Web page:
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JSON Web Token implementation in Python

Project description

A Python implementation of JSON Web Token draft 01.

Installing

$ pip install PyJWT

A Note on Dependencies:

The RSASSA-PKCS1-v1_5 algorithms depend on PyCrypto. If you plan on using any of those algorithms, you’ll need to install it as well.

$ pip install PyCrypto

The Elliptic Curve Digital Signature algorithms depend on Python-ECDSA. If you plan on using any of those algorithms, you’ll need to install it as well.

$ pip install ecdsa

Usage

import jwt
jwt.encode({'some': 'payload'}, 'secret')

Additional headers may also be specified.

jwt.encode({'some': 'payload'}, 'secret', headers={'kid': '230498151c214b788dd97f22b85410a5'})

Note the resulting JWT will not be encrypted, but verifiable with a secret key.

jwt.decode('someJWTstring', 'secret')

If the secret is wrong, it will raise a jwt.DecodeError telling you as such. You can still get the payload by setting the verify argument to False.

jwt.decode('someJWTstring', verify=False)

Algorithms

The JWT spec supports several algorithms for cryptographic signing. This library currently supports:

  • HS256 - HMAC using SHA-256 hash algorithm (default)
  • HS384 - HMAC using SHA-384 hash algorithm
  • HS512 - HMAC using SHA-512 hash algorithm
  • ES256 - ECDSA signature algorithm using SHA-256 hash algorithm
  • ES384 - ECDSA signature algorithm using SHA-384 hash algorithm
  • ES512 - ECDSA signature algorithm using SHA-512 hash algorithm
  • RS256 - RSASSA-PKCS1-v1_5 signature algorithm using SHA-256 hash algorithm
  • RS384 - RSASSA-PKCS1-v1_5 signature algorithm using SHA-384 hash algorithm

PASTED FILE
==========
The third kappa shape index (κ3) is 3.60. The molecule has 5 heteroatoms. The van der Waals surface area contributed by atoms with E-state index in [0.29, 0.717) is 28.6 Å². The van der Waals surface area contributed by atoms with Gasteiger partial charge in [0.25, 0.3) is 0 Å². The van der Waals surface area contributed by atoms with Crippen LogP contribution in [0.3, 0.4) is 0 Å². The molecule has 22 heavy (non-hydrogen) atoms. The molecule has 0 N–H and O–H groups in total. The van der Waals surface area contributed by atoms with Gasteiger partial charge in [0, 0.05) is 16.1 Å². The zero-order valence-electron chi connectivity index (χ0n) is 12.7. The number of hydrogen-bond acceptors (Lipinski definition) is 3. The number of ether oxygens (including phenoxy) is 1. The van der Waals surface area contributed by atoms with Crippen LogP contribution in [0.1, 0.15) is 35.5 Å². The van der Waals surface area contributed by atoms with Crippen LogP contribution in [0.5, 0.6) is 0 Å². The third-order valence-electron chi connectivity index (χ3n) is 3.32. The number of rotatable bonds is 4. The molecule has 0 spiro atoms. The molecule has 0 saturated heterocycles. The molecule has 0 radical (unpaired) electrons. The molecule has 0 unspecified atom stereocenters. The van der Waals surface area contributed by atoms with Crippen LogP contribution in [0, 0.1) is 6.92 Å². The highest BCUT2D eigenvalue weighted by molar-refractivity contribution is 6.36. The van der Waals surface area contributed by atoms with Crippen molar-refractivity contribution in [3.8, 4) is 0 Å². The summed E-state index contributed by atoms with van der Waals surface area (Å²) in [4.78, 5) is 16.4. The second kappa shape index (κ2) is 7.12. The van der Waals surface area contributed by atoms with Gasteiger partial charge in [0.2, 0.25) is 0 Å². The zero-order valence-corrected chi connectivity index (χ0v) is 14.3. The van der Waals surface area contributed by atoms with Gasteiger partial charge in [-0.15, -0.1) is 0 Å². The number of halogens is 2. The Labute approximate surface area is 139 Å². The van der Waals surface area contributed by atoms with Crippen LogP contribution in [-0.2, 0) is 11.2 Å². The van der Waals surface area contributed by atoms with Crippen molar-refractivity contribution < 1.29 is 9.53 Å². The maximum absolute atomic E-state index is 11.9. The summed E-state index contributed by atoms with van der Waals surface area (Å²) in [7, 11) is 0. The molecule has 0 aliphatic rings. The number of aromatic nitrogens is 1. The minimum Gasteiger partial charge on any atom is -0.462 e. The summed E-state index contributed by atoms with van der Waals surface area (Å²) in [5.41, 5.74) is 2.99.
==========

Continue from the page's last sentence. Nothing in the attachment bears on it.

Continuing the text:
• RS512 - RSASSA-PKCS1-v1_5 signature algorithm using SHA-512 hash algorithm

Change the algorithm with by setting it in encode:

jwt.encode({'some': 'payload'}, 'secret', 'HS512')

When using the RSASSA-PKCS1-v1_5 algorithms, the key argument in both jwt.encode() and jwt.decode() ("secret" in the examples) is expected to be an RSA public or private key as imported with Crypto.PublicKey.RSA.importKey().

When using the ECDSA algorithms, the key argument is expected to be an Elliptic Curve private key as imported with ecdsa.SigningKey.from_pem(), or a public key as imported with ecdsa.VerifyingKey.from_pem().

Tests

You can run tests from the project root after cloning with:

$ python tests/test_jwt.py

Support of reserved claim names

JSON Web Token defines some reserved claim names and defines how they should be used. PyJWT supports these reserved claim names:

  • “exp” (Expiration Time) Claim
  • “nbf” (Not Before Time) Claim
  • “iss” (Issuer) Claim
  • “aud” (Audience) Claim

Expiration Time Claim

From [draft 01 of the JWT spec](http://self-issued.info/docs/draft-jones-json-web-token

Project details


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